In the interwar period, the Jewish population was mostly involved in crafts, trade, and, to a smaller extent, in agriculture. Jews Dawid Akierman and Aron Rozenberg were owners of the local watermills, Moszek Rozenberg owned a motor-mill and Josek Fajntuch – a sawmill. Among the craftsmen active in Iwaniska there were: hat makers Ch. M. Fuks and W. Zylberman; barber M. Audajczer; leather stitchers: J. Frymerman, Sz. Goldwaser, J. Grynberg, Z. Rotenberg and M. Watman; tailors: K. Goldminc, A. Grunblat, J. Laufer; bakers: W. Floderwasser, A. Gajefogiel, N. Hochman, L. Sztajberg, Sz. Wajsdorf, M. Kopersztyk; saddler Ch. Ehrlich; butchers: M. Bornsztajn and I. Grynszpan; carpenters: M. Fajntuch, I. Kryształ, S. Milgram; shoemakers: M. Ajdelkopf, H. Apolet, W. Rozenbaum, and Sz. Watman. Large-scale businesses included lingerie shops of B. Dyzenhaus and F. Podeszwa; mercer’s shops of H. Golsztajn, F. Klajman, H. Lederman, J. Lederman, J. Rottenberg, M. Wajs, and M. Wajsdorf; haberdasheries run by B. Blumenfeld, M. Blumenfeld, and M. Zalcman. I. Birensztajn, M. Frymerman, and S. Grynszpan were involved in large-scale cattle trade; Szmul Broner and Mojżesz Rotenberg – trade in dairy products; Szmul Dyzenchaus, Szmul Goldwasser, H. Rotnberg, Z. Rotenberg, M. Watman – hides; M. Broner, M. Brygider, R. Goldhar, W. Hirszman, J. Lenart, A. Majerowicz, M. Majerowicz, M. Sztajman, J. Urman, T. Zajdenwar – foodstuffs; M .Brygider, H. Goldman, L. Goldman, Ch. Grynbaum, I. Rotenberg, S. Rotenberg – tobacco; Ch. Gutman, M. Sztajman, Ch. Weigman, M. Zalcman – grain; J. Goldhar, M. Najman, L. Zalcman – iron.[1.5]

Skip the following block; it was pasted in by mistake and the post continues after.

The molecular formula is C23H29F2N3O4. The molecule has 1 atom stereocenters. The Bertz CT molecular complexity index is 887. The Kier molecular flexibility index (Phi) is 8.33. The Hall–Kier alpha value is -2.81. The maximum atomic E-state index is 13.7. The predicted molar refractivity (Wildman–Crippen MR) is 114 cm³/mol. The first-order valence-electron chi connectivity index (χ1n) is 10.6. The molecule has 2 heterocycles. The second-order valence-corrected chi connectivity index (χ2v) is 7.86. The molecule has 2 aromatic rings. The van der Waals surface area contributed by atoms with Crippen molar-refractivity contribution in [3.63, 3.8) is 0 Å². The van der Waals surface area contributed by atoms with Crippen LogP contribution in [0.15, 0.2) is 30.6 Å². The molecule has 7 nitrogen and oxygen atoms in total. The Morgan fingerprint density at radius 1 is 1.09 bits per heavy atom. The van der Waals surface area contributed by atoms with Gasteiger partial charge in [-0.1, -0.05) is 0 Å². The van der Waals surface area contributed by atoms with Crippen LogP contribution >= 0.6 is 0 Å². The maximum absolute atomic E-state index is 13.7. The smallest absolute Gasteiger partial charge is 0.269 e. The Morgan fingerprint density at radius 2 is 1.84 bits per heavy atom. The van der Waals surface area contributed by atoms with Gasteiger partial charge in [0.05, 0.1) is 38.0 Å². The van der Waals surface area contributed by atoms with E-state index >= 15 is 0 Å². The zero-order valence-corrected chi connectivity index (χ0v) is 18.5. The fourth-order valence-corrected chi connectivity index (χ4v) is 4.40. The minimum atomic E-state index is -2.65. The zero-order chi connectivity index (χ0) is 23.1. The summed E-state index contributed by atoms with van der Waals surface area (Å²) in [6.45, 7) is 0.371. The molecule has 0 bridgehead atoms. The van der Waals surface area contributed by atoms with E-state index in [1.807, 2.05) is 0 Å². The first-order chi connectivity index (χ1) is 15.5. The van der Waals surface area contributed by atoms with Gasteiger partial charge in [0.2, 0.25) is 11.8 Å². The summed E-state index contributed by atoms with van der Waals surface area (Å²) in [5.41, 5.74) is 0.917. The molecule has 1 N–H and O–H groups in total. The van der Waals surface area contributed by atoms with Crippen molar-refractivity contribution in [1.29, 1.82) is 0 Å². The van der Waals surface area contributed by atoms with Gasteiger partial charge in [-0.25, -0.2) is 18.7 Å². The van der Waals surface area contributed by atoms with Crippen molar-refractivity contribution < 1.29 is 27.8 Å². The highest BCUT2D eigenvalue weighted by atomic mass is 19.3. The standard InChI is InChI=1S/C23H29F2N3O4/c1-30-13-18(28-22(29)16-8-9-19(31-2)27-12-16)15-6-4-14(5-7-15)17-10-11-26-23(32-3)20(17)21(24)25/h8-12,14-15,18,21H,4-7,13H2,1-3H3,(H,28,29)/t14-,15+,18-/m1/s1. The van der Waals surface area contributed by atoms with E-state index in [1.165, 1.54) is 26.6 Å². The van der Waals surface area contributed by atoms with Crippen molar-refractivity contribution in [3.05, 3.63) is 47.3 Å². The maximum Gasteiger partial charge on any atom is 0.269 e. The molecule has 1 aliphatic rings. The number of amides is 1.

In the 1920s, the board of the religious community in Iwaniska had very serious problems to satisfy the needs of the Jewish community properly. The letter from the starost of Opatów to the voivode of Kielce of 11 May 1926 assessed the board very harshly: of the most inefficient Jewish communities in the district is the community in Iwaniska. Apart from the lack of preparation of the board to manage the public money, the community board was very tardy in fulfilling its duties, its cashiering was unbearable and so was the office. According to the starost, one of the reasons for this state of affairs is the lack of an educated person on the board. However, the official sees a solution to help the incompetent residents: The occasional inspections from my side, as the supervisory authority, are not enough for such an inexperienced Board to master its duty: there must be a permanent control from the Government for at least half a year, which on the one hand, by stopping the inept independence of the Community Board, will be able to give the right direction to the work in the future and will be able to make up for the hitherto shortcomings in the economy [1.6].